Many pregnant women are unaware that they are overweight or obese, and of the risks this poses to their pregnancy, according to the results of a study published in the Medical Journal of Australia (MJA).
Associate Professor Leonie Callaway, of the Royal Brisbane and Women's Hospitals and the University of Queensland's School of Medicine, and her co-authors surveyed 412 women in early pregnancy who attended a public antenatal clinic or were patients of a private obstetrician.
The survey found 30 per cent of the women had been overweight or obese before pregnancy. However, 36 per cent of the women who were overweight categorised themselves as being of normal weight. Only 16 per cent of women with a BMI in the obese range categorised themselves as obese.
"This may result in women having an inaccurate picture of the potential risk that their weight adds to a future pregnancy. It is also possible that obesity is now so common it is perceived as normal," Assoc Prof Callaway said.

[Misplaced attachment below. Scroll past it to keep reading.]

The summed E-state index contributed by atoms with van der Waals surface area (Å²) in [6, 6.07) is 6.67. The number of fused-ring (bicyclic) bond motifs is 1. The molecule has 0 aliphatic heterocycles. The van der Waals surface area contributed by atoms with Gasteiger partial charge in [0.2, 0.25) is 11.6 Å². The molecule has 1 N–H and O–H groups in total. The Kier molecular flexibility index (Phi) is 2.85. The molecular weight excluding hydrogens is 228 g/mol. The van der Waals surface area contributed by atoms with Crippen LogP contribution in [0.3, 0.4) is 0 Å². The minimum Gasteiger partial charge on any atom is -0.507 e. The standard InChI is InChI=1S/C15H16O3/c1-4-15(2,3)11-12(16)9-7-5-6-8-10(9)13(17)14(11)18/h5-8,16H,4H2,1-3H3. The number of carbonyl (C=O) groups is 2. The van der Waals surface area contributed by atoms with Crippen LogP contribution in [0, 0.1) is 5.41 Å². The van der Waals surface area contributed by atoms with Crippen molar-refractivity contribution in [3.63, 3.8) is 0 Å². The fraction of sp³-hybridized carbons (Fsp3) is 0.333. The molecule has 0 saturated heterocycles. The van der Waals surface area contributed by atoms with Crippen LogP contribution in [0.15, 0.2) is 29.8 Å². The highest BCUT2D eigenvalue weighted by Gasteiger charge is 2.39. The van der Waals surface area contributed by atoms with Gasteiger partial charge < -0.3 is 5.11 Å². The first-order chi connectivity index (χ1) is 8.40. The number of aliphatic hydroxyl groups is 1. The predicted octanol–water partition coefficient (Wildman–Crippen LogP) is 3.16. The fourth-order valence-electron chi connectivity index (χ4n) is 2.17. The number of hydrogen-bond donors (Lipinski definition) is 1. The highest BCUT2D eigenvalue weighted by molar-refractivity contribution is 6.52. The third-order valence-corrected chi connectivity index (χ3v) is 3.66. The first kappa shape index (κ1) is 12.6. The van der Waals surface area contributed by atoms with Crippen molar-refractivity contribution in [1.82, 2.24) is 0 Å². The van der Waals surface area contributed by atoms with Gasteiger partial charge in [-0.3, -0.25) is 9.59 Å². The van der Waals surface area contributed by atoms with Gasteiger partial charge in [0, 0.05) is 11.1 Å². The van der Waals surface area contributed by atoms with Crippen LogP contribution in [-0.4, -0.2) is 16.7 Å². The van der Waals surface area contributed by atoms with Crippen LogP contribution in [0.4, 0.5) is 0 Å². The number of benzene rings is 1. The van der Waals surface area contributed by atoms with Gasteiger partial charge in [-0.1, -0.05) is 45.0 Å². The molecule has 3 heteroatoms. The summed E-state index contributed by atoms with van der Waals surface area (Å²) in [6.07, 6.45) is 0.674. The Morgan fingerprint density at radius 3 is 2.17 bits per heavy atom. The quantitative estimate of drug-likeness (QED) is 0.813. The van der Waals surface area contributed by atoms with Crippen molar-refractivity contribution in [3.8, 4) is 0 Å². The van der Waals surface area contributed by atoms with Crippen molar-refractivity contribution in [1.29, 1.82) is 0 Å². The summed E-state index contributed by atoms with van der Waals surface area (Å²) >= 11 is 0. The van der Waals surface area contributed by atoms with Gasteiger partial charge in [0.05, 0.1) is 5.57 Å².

Despite 57 per cent of the overweight and obese women having a preconception health check with a doctor, only 17 per cent of the overweight and obese women recalled being advised by a doctor to lose weight.
"Our findings highlight the importance of calculating BMI and advising women about the increased risk of adverse pregnancy outcomes associated with overweight and obesity when they present for preconception care," Assoc Prof Callaway said.
The results of another study, co-authored by Dr Alexis Shub of the Mercy Hospital for Women in Melbourne and the University of Melbourne's Department of Obstetrics and Gynaecology, and published in the same issue of the MJA, found that regular weight measurement during pregnancy was not effective in reducing weight gain, except among women who were overweight but not obese before pregnancy.
In an accompanying editorial in the MJA, Professor Marc Keirse, an obstetrician and gynaecologist at Flinders University, said excessive weight could make conception difficult and was linked to pregnancy complications, including gestational diabetes, pre-eclampsia and operative delivery. It was also linked to increased risk of miscarriage, congenital malformations, stillbirth and perinatal death.
Prof Keirse said weight loss during pregnancy was not advisable; attention to weight (and weight loss) needed to shift to well before pregnancy.